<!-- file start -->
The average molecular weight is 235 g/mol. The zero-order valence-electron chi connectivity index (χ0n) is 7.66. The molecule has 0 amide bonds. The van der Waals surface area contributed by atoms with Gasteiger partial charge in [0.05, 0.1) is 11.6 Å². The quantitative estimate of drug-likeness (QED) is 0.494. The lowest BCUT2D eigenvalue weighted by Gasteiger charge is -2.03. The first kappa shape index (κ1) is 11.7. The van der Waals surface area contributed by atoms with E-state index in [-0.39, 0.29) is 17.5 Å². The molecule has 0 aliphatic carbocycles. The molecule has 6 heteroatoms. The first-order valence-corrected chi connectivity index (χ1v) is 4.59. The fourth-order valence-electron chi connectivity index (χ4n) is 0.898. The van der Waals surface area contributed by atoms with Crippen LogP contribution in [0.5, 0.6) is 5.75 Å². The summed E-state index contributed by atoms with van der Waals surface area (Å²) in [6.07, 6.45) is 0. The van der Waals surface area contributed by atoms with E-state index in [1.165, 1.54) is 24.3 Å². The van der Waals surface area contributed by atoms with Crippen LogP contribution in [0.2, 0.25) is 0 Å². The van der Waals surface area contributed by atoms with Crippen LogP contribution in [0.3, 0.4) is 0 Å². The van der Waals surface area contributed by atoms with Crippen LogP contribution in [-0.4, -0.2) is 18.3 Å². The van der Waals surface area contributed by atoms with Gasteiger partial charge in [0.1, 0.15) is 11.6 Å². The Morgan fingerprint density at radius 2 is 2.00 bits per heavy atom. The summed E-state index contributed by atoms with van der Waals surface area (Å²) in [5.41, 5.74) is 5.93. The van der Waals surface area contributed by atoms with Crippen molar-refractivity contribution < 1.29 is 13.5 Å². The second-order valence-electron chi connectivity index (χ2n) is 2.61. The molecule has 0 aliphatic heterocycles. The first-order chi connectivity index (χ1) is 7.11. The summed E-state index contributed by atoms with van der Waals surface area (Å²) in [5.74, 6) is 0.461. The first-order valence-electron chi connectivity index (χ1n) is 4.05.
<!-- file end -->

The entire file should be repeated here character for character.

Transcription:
The average molecular weight is 235 g/mol. The zero-order valence-electron chi connectivity index (χ0n) is 7.66. The molecule has 0 amide bonds. The van der Waals surface area contributed by atoms with Gasteiger partial charge in [0.05, 0.1) is 11.6 Å². The quantitative estimate of drug-likeness (QED) is 0.494. The lowest BCUT2D eigenvalue weighted by Gasteiger charge is -2.03. The first kappa shape index (κ1) is 11.7. The van der Waals surface area contributed by atoms with E-state index in [-0.39, 0.29) is 17.5 Å². The molecule has 0 aliphatic carbocycles. The molecule has 6 heteroatoms. The first-order valence-corrected chi connectivity index (χ1v) is 4.59. The fourth-order valence-electron chi connectivity index (χ4n) is 0.898. The van der Waals surface area contributed by atoms with Crippen LogP contribution in [0.5, 0.6) is 5.75 Å². The summed E-state index contributed by atoms with van der Waals surface area (Å²) in [6.07, 6.45) is 0. The van der Waals surface area contributed by atoms with E-state index in [1.165, 1.54) is 24.3 Å². The van der Waals surface area contributed by atoms with Crippen LogP contribution in [0.2, 0.25) is 0 Å². The van der Waals surface area contributed by atoms with Crippen LogP contribution in [0.3, 0.4) is 0 Å². The van der Waals surface area contributed by atoms with Crippen LogP contribution in [-0.4, -0.2) is 18.3 Å². The van der Waals surface area contributed by atoms with Gasteiger partial charge in [0.1, 0.15) is 11.6 Å². The Morgan fingerprint density at radius 2 is 2.00 bits per heavy atom. The summed E-state index contributed by atoms with van der Waals surface area (Å²) in [5.41, 5.74) is 5.93. The van der Waals surface area contributed by atoms with Crippen molar-refractivity contribution < 1.29 is 13.5 Å². The second-order valence-electron chi connectivity index (χ2n) is 2.61. The molecule has 0 aliphatic heterocycles. The first-order chi connectivity index (χ1) is 7.11. The summed E-state index contributed by atoms with van der Waals surface area (Å²) in [5.74, 6) is 0.461. The first-order valence-electron chi connectivity index (χ1n) is 4.05.